I became aware of Dr. Constantine Santas' writings through his book "Aristotelis Valaoritis," a biography of the great Greek epic poet from the island of Lefkada. Throughout the years, however, Dr. Constantine Santas, professor emeritus and former chair of the Department of Literature at Flagler College in Florida, has authored many titles such as "Responding to Film," "The Epic in Film: From Mythos to Blockbuster," and "The Epic Films of David Lean," as well as co-authoring "The Encyclopedia of Epic Films."
Dr. Santas has long been a keen observer and reviewer of world cinematography which remains the main object of his research. Recently, he returned to the written world with a notable effort dedicated to the famed American actor, Humphrey Bogart. Entitled "The Essential Humphrey Bogart," it is published by Rowman and Littlefield.
In his new book, Dr. Santas covers the evolution of the legendary American actor and his hypocritical art, presenting reviews and details of the major movies of his career as well as his smaller films from the 30s, 40s and 50s. As noted in the preface, Humphrey Bogart participated in 81 films, at first in supporting parts and later in leading roles that marked the golden era of Hollywood.
Santas brightens his discussion of any film he considers to be exemplary of the acting abilities of the American star with parallel information about his private life. As a university researcher, he claims that the life of Humphrey Bogart was inseparable from his work because the surroundings of his cinematic life included many loves and scandals and marked him as a personality alongside his role as actor.
According to the short but accurate biography in the preface of the book, Humphrey Bogart was born in New York on December 25, 1899 to wealthy parents. His father was a doctor and his mother an artist and they belonged to the high society of the city. However, his father became addicted to morphine, the family lost its glory and the actor was forced to financially support his two sisters, one of which eventually died from alcoholism while the other was institutionalized in a psychiatric hospital.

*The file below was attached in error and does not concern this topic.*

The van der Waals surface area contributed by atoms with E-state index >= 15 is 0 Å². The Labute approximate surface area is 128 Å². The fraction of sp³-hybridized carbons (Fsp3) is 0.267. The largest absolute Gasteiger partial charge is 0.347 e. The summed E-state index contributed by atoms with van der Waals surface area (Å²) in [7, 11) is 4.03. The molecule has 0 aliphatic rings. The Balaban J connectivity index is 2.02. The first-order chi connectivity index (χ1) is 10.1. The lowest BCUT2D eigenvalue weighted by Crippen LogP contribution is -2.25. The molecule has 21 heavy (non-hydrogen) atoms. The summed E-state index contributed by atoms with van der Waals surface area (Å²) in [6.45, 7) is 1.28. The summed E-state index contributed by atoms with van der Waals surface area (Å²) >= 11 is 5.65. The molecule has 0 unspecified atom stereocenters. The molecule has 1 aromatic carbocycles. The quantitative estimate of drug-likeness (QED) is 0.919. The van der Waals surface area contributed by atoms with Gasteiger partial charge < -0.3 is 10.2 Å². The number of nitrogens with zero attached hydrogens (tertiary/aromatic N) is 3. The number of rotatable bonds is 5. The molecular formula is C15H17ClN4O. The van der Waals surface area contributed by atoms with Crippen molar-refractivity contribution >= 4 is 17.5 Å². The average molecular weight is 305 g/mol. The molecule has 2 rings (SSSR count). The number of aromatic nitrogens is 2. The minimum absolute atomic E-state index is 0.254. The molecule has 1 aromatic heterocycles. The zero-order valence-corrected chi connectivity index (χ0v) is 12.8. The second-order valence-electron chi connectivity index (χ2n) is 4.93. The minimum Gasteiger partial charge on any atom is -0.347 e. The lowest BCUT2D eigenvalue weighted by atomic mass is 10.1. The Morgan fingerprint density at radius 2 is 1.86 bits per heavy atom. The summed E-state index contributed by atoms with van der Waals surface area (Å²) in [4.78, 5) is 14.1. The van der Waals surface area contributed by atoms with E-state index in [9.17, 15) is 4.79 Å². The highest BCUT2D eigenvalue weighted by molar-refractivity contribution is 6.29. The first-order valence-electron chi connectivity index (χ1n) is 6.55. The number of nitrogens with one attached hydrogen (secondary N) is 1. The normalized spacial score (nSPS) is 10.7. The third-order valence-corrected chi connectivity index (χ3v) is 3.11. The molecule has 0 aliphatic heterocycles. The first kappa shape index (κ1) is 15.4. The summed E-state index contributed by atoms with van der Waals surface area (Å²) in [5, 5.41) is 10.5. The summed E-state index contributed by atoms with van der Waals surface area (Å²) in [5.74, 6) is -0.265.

The superstar of American cinema started out in the jazz era by working odd stage jobs in order to cope with his obligations towards his family. His good looks and his inspirational use of language (he was reading quality literature) would bring him to Broadway where he began playing supporting roles. Eventually, he would enter the cinematic scene, taking years to become established between New York and Hollywood (1930-1935).
His big break would come with "The Petrified Forest," after which he would sign a modest contract with Warner, followed by the very successful "High Sierra" which earned him his first leading role and enabled his career to take off.
Humphrey Bogart had three failed marriages (Helen Mencken, Mary Philips and Mayo Mathot) but the great love of his life was Lauren Bacall with whom he had two children, Stephen and Leslie. In the book, Santas portrays Bogart as a loner, a person cut off from the outside world by anything other than plateau relationships. He was a heavy drinker and smoker, a combination that would lead to his premature death in 1957.
Santas covers the totality of the great star's movies with minute details about their screenplays, his co-stars and the overall works in general. What makes the book such a great read is the fact that the author places each film within the political and social environment of the time, replete with details and facts that make for interesting myth and reality. There are numerous symbolic scenes from key movies and legendary phrases which Humphrey Bogart voiced with the paradox being that Santas describes these words as if they emanate from Bogart's personality rather than from the actual role he was interpreting.
Although the book is a product of scientific and academic research, it is anything but boring. Conversely, the uplifting material and deep exploration of the unknown aspects of the actor and his films make for lively reading. Personally, from the first to last word of its 212 pages, I discovered an unknown multidimensional Humphrey Bogart and learned of his very significant contribution to the golden era of American cinema!